The dataset refers to a field experiment aiming to compare the weed control abilities of nine post-emergence herbicides against *Sorghum halepense* in maize. Three weeks after the treatment, the cover-abundance of *S. halepense* was visually recorded in six classes, using the Braun-Blanquet method. The limits of the classes are shown as `L`

(lower limit) and `U`

(upper limit). The `midPoint`

represents the centre of each class. Each dataset record represents one field plot.

First of all, we need to read the data into R. As the dataset is contained in the companion package ‘agriCensData’, we need to load this package first, assuming that it has been already installed in the system (as shown here). Together with this package, we also load all the other necessary packages.

```
library(agriCensData)
library(emmeans)
library(survival)
data(BBsurvey)
head(BBsurvey)
```

```
## Plot Herbicide L U midPoint
## 1 1 A 0.1 5 2.55
## 2 2 A 0.1 5 2.55
## 3 3 A 5.0 25 15.00
## 4 4 A 5.0 25 15.00
## 5 5 B 0.1 5 2.55
## 6 6 B 0.1 5 2.55
```

Although we have actually collected the data by assigning each plot to one cover-abundance class, we may be tempted to use the mid-point of that class as the dependent variable. As this midpoint is a real number, we may fit a traditional ANOVA model. We can find the corresponding means using the emmeans package (Lenth 2016). In the paper, we did not conduct pair-wise comparisons. If you want to do this anyway, you can do so using the same package,as shown below.

```
mod.aov <- lm(midPoint ~ Herbicide, data = BBsurvey)
means <- emmeans(mod.aov, ~ Herbicide)
means
```

```
## Herbicide emmean SE df lower.CL upper.CL
## A 8.7750 5.501751 27 -2.513661 20.06366
## B 8.7750 5.501751 27 -2.513661 20.06366
## C 8.1375 5.501751 27 -3.151161 19.42616
## D 8.1500 5.501751 27 -3.138661 19.43866
## E 1.3000 5.501751 27 -9.988661 12.58866
## F 26.2500 5.501751 27 14.961339 37.53866
## G 8.7625 5.501751 27 -2.526161 20.05116
## H 8.1625 5.501751 27 -3.126161 19.45116
## I 56.2500 5.501751 27 44.961339 67.53866
##
## Confidence level used: 0.95
```

`CLD(means, Letter = LETTERS, sort = F)`

```
## Herbicide emmean SE df lower.CL upper.CL .group
## A 8.7750 5.501751 27 -2.513661 20.06366 A
## B 8.7750 5.501751 27 -2.513661 20.06366 A
## C 8.1375 5.501751 27 -3.151161 19.42616 A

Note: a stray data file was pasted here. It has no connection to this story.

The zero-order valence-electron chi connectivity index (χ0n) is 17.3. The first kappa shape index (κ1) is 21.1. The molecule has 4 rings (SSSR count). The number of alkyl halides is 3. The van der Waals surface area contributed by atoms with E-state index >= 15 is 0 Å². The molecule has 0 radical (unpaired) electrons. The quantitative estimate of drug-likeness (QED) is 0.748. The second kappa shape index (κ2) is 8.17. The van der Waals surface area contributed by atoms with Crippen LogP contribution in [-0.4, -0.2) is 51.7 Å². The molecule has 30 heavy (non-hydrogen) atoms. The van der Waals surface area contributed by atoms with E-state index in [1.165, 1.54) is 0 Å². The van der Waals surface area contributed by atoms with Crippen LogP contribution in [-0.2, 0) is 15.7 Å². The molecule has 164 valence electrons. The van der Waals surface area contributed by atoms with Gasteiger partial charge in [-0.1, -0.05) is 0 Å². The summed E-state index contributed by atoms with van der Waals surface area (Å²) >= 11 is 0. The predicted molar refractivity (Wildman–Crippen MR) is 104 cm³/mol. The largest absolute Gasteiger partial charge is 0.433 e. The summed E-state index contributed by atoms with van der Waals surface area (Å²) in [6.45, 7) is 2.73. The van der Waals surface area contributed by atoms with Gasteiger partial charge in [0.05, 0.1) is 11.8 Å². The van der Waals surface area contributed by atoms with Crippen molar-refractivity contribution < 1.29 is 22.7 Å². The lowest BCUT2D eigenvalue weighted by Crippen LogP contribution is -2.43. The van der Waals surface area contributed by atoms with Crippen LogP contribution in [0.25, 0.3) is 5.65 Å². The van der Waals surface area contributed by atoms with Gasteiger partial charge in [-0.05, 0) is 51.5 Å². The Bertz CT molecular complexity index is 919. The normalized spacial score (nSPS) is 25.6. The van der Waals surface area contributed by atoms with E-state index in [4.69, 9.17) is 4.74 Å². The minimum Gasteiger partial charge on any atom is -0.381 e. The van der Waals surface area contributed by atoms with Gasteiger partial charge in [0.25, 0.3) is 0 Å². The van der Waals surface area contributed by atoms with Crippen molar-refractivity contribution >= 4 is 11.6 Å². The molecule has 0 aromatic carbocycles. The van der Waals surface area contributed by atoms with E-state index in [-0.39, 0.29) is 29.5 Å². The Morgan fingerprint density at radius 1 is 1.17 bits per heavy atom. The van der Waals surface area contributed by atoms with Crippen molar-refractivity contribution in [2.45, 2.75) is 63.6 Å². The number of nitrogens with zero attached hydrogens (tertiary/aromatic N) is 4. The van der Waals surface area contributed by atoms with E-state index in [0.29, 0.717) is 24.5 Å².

## D 8.1500 5.501751 27 -3.138661 19.43866 A
## E 1.3000 5.501751 27 -9.988661 12.58866 A
## F 26.2500 5.501751 27 14.961339 37.53866 A
## G 8.7625 5.501751 27 -2.526161 20.05116 A
## H 8.1625 5.501751 27 -3.126161 19.45116 A
## I 56.2500 5.501751 27 44.961339 67.53866 B
##
## Confidence level used: 0.95
## P value adjustment: tukey method for comparing a family of 9 estimates
## significance level used: alpha = 0.05
```

Using this approach (the traditional ANOVA), we have circumvented the problem of censoring by *pretending* that the observations are more reliable than they actually are.

The body of methods dealing with censored data is usually known as survival analysis, as data relating to the survival of individuals are very often censored. Obviously, we can use survival analysis with all types of censored data, also when they have nothing to do with the survival of individuals.

To fit a survival model, we need to load the survival package (Therneau 1999) and use the `survereg()`

function from this package. Its arguments are similar to those used by the function `lm()`

, with the only difference that the former method uses interval limits as the dependent variable, with no need for imputation. We argue that this is much more respectuful of the manner the data were harvested with.

```
library(survival)
mod.surv <- survreg(
Surv(L, U, type = "interval2") ~ Herbicide,
dist = "gaussian", data = BBsurvey)
means.surv <- emmeans(mod.surv, ~ Herbicide)
CLD(means.surv, Letters = LETTERS, sort = F)
```

```
## Herbicide emmean SE df lower.CL upper.CL .group
## A 6.755275 3.684287 26 -0.8178844 14.328434 AB
## B 6.755275 3.684287 26 -0.8178844 14.328434 AB
## C 5.903803 3.631445 26 -1.5607388 13.368345 A
## D 5.903803 3.631445 26 -1.5607388 13.368345 A
## E 1.269626 3.253208 26 -5.4174388 7.956691 A
## F 25.022493 4.008432 26 16.7830434 33.261942 B
## G 6.755275 3.684287 26 -0.8178844 14.328434 AB
## H 5.903803 3.631445 26 -1.5607388 13.368345 A
## I 57.335193 3.772500 26 49.5807077 65.089678 C
##
## Results are given on the Surv (not the response) scale.
## Confidence level used: 0.95
## P value adjustment: tukey method for comparing a family of 9 estimates
## significance level used: alpha = 0.05
```

As we note in the main paper (*Literature reference, when available*), survival analysis estimates means with higher precision than the traditional ANOVA.

Lenth, RV (2016) Least-Squares Means: The *R* Package **Lsmeans**. *Journal of Statistical Software* **69**

Therneau, T (1999) *A Package for Survival Analysis in S*. R package version 2.36-14, Survival